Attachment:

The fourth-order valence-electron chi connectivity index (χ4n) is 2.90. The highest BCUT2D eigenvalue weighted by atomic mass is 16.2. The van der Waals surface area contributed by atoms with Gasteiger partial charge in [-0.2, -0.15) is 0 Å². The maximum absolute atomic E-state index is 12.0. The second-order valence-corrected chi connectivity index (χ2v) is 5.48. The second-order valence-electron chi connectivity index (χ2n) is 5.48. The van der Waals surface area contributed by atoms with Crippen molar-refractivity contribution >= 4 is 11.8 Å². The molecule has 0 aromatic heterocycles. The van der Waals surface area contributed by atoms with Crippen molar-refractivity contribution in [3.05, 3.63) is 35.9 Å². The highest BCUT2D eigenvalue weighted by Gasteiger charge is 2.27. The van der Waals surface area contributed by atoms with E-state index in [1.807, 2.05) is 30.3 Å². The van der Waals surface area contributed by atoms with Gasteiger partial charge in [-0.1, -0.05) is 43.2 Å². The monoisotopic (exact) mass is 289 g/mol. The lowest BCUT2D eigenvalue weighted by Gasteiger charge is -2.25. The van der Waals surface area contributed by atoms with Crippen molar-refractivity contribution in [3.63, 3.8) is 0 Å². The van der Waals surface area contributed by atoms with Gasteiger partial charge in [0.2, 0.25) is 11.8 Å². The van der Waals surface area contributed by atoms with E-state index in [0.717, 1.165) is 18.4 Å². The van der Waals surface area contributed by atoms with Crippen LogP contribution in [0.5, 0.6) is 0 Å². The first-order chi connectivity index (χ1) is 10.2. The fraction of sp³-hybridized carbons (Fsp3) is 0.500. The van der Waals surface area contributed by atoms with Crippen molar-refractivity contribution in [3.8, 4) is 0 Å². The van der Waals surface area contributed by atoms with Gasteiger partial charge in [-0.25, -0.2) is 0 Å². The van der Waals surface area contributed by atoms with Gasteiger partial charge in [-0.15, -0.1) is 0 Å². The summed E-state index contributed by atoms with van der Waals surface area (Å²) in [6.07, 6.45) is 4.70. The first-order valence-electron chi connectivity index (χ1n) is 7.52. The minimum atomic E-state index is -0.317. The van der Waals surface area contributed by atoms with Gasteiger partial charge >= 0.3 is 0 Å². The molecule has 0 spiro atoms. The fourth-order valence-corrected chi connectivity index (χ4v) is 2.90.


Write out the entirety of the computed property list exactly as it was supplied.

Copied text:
The fourth-order valence-electron chi connectivity index (χ4n) is 2.90. The highest BCUT2D eigenvalue weighted by atomic mass is 16.2. The van der Waals surface area contributed by atoms with Gasteiger partial charge in [-0.2, -0.15) is 0 Å². The maximum absolute atomic E-state index is 12.0. The second-order valence-corrected chi connectivity index (χ2v) is 5.48. The second-order valence-electron chi connectivity index (χ2n) is 5.48. The van der Waals surface area contributed by atoms with Crippen molar-refractivity contribution >= 4 is 11.8 Å². The molecule has 0 aromatic heterocycles. The van der Waals surface area contributed by atoms with Crippen molar-refractivity contribution in [3.05, 3.63) is 35.9 Å². The highest BCUT2D eigenvalue weighted by Gasteiger charge is 2.27. The van der Waals surface area contributed by atoms with E-state index in [1.807, 2.05) is 30.3 Å². The van der Waals surface area contributed by atoms with Gasteiger partial charge in [-0.1, -0.05) is 43.2 Å². The monoisotopic (exact) mass is 289 g/mol. The lowest BCUT2D eigenvalue weighted by Gasteiger charge is -2.25. The van der Waals surface area contributed by atoms with Crippen molar-refractivity contribution in [3.63, 3.8) is 0 Å². The van der Waals surface area contributed by atoms with Gasteiger partial charge in [0.2, 0.25) is 11.8 Å². The van der Waals surface area contributed by atoms with E-state index in [0.717, 1.165) is 18.4 Å². The van der Waals surface area contributed by atoms with Crippen LogP contribution in [0.5, 0.6) is 0 Å². The first-order chi connectivity index (χ1) is 10.2. The fraction of sp³-hybridized carbons (Fsp3) is 0.500. The van der Waals surface area contributed by atoms with Crippen molar-refractivity contribution in [3.8, 4) is 0 Å². The van der Waals surface area contributed by atoms with Gasteiger partial charge in [-0.25, -0.2) is 0 Å². The van der Waals surface area contributed by atoms with Gasteiger partial charge in [-0.15, -0.1) is 0 Å². The summed E-state index contributed by atoms with van der Waals surface area (Å²) in [6.07, 6.45) is 4.70. The first-order valence-electron chi connectivity index (χ1n) is 7.52. The minimum atomic E-state index is -0.317. The van der Waals surface area contributed by atoms with Gasteiger partial charge >= 0.3 is 0 Å². The molecule has 0 spiro atoms. The fourth-order valence-corrected chi connectivity index (χ4v) is 2.90.